Breast Cancer Awareness: Give Your Melons a Good Squeeze

The warm water from my shower cascaded down my body like soft rain on a summer day. The scent of my Philosophy almond and cream body wash permeated my thoughts as I leisurely cupped my breasts and felt their weight, size, texture, and shape. Then, I did what I have done since I was a young woman. I gave my melons a good squeeze and completed my breast exam.  For over two decades, the National Breast Cancer Awareness Month (NBCAM) has dedicated the month of October to Breast Cancer Awareness (BCA). During the month extra emphasis is given to the disease of breast cancer through walks, runs, and special events. Most significant are the presence of the pink ribbons that are proudly worn and displayed by breast cancer survivors and those who support them.  

Changes in the World of Breast Cancer Awareness

  While researching for this article, I was surprised to find that the practice of monthly breast self-exams (BSE) are no longer being recommended by the American Cancer Society (ACS).   On the ACS website, it states, “Research does not show a clear benefit of physical breast exams done by either a health professional or by yourself for breast cancer screening. Due to this lack of evidence, regular clinical breast exam, and breast self-exam are not recommended. Still, all women should be familiar with how their breasts normally look and feel and report any changes to a healthcare provider right away.” The ACS is not alone in this finding.   In contrast to that, online sites directed specifically towards women, such as National Breast Cancer Foundation (NBCF), and brightpink.org, among others, are still encouraging women to perform breast self-exams at least once a month.   The call to action words that the NBCAM and other breast cancer foundations are echoing is “breast cancer awareness.” For women to be aware and an advocate for themselves, women are being placed in a position to empower themselves with breast cancer prevention knowledge.   Important factors are family history, lifestyle choices, and being cognitive of the health of your breasts.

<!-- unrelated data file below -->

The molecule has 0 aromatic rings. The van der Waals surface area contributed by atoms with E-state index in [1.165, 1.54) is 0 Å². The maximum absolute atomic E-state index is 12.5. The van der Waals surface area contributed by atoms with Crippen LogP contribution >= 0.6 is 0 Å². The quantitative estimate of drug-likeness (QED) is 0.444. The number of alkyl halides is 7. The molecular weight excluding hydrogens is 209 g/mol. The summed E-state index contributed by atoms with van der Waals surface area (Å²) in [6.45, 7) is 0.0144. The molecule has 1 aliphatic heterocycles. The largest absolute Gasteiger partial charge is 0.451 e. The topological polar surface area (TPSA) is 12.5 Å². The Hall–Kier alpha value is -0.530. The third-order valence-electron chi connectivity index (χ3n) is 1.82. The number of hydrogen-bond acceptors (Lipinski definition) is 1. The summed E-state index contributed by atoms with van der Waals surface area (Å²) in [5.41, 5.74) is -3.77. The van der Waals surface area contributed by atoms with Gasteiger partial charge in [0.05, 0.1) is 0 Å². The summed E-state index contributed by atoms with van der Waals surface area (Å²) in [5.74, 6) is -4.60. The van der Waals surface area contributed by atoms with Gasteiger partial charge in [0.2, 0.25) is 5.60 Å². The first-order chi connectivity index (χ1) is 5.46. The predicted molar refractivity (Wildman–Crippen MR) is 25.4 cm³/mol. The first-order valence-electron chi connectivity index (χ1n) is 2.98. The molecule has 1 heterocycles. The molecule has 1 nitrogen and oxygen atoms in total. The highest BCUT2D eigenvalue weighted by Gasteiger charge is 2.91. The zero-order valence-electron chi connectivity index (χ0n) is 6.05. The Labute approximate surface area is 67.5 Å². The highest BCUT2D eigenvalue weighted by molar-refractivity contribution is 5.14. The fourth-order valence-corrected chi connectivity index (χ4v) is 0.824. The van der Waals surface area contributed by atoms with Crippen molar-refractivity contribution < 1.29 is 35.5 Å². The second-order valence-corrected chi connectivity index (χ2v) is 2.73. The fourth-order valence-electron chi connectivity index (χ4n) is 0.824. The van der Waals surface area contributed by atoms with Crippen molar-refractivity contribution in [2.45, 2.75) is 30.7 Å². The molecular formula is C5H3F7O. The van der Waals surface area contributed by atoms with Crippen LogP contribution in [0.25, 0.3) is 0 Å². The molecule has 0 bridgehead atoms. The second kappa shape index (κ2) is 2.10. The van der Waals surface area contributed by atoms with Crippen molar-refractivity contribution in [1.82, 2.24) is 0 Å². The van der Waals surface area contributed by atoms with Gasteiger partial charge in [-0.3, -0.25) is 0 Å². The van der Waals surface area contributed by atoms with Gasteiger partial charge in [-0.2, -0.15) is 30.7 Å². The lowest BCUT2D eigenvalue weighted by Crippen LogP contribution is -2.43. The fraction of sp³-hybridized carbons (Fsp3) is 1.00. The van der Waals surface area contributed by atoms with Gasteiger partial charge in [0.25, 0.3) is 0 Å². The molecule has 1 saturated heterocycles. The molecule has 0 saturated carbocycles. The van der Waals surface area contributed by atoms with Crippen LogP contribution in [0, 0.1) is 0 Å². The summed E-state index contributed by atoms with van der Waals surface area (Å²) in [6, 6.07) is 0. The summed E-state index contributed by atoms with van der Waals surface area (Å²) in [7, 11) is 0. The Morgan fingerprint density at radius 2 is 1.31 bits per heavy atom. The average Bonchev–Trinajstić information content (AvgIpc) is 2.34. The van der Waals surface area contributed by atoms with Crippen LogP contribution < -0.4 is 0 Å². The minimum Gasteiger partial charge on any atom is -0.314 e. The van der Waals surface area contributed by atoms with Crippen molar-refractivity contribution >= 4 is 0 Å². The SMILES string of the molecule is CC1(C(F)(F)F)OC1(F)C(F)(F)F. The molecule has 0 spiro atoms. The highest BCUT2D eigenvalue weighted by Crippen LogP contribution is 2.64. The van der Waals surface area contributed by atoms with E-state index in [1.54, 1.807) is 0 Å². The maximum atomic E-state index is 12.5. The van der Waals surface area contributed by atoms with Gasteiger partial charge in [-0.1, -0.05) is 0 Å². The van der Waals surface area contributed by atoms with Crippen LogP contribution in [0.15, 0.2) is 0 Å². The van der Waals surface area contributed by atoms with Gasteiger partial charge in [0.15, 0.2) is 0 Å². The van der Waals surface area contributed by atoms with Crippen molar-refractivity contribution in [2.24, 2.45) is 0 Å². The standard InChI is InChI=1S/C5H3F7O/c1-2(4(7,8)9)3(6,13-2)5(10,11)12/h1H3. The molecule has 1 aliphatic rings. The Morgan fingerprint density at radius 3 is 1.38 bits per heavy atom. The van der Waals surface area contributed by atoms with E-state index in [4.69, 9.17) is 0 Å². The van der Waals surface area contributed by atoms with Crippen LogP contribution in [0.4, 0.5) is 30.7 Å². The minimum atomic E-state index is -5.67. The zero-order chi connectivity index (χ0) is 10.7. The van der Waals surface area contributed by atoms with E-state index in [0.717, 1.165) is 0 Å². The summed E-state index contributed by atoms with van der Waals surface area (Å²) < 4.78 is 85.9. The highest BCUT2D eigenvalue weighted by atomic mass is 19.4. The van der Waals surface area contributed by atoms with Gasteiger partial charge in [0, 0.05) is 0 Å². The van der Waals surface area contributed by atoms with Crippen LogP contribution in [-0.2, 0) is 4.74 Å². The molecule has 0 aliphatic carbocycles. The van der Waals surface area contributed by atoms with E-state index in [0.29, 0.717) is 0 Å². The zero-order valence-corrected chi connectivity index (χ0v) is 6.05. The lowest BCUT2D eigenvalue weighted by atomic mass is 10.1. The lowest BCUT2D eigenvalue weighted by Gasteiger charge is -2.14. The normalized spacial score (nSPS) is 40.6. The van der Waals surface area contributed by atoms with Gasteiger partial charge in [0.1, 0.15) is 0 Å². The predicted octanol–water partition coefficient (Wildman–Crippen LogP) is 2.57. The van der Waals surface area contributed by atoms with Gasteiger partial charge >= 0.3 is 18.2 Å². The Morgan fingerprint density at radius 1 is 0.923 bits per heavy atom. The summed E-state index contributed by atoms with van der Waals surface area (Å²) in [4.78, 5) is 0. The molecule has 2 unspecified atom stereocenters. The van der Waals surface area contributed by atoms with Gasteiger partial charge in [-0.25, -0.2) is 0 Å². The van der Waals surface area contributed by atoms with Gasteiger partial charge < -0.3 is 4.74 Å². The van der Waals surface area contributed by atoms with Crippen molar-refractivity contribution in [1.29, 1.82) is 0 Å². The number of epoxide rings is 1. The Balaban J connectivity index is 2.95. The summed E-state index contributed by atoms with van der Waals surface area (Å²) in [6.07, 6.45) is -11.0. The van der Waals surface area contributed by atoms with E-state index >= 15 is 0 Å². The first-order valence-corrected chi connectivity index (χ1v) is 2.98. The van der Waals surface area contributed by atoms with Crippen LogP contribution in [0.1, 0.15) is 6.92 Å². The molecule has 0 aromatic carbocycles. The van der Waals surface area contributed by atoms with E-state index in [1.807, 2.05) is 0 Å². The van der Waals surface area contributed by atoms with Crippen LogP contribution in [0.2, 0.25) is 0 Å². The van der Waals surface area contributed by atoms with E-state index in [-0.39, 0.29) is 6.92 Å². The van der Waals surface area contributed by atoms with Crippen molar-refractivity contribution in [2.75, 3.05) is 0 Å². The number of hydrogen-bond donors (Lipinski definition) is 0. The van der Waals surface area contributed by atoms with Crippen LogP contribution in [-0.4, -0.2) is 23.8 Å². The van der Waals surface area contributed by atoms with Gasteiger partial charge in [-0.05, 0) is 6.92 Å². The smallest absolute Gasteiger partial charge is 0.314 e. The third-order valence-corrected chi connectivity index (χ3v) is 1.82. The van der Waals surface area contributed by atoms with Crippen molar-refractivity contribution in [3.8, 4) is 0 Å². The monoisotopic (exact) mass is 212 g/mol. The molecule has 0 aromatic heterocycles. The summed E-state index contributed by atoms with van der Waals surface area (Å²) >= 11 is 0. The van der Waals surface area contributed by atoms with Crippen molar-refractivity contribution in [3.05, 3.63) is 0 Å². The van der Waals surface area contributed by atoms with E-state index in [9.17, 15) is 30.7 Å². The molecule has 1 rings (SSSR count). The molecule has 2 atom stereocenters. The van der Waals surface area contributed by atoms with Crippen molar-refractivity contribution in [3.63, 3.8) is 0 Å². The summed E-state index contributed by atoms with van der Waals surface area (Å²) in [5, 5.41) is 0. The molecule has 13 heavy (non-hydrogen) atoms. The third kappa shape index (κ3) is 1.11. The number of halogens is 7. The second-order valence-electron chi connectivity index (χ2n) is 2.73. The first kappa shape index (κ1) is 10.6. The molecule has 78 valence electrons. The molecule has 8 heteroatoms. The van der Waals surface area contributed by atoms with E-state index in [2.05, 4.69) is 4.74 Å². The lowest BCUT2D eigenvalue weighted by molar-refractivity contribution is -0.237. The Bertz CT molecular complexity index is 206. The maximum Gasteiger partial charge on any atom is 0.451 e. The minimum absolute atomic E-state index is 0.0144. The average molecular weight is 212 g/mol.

Healthy Breast Care

  Each day we touch and view our breasts at least twice daily, while bathing and putting on and taking off a bra. They are yours, feel them and make sure they are healthy. Every woman becomes acquainted with her breasts and familiar with their size, shape, weight, and texture. It is this personal connection with your breasts that will make you aware when something is not right.   In an article “5 Rarely Discussed Early Breast Cancer Warning Signs” by Ty Bollinger on thetruthaboutcancer.com, Bollinger writes “Experts from MD Anderson Cancer Center in Houston warn that breast cancer often shows up without the classic lump, showing symptoms such as swelling and irritation, dimpling, nipple discharge beyond normal lactation, nipple inversion, and/or a thickening and reddening of skin around the nipple.”   As a personal choice, I will continue to do exams on myself on a regular basis. The five minutes it takes is well worth my peace of mind, in addition to my constant observation of any breast changes. My doctor has always told me, when in doubt, call. Women’s instinct about their bodies is a powerful indicator. If you have a change to your breasts or are in doubt, get checked.

I added a link if you need a refresher on how to do a correct breast exam: http://www.nationalbreastcancer.org/breast-self-exam

What I Do Know Is This

  I have know three women in my life that have battled breast cancer. All three are warriors. Two are still alive. As Bette Davis would say “Getting old ain’t no place for sissies.” Well, breast cancer ain’t a disease for sissies.

Give your breasts a good squeeze; your life may depend on it.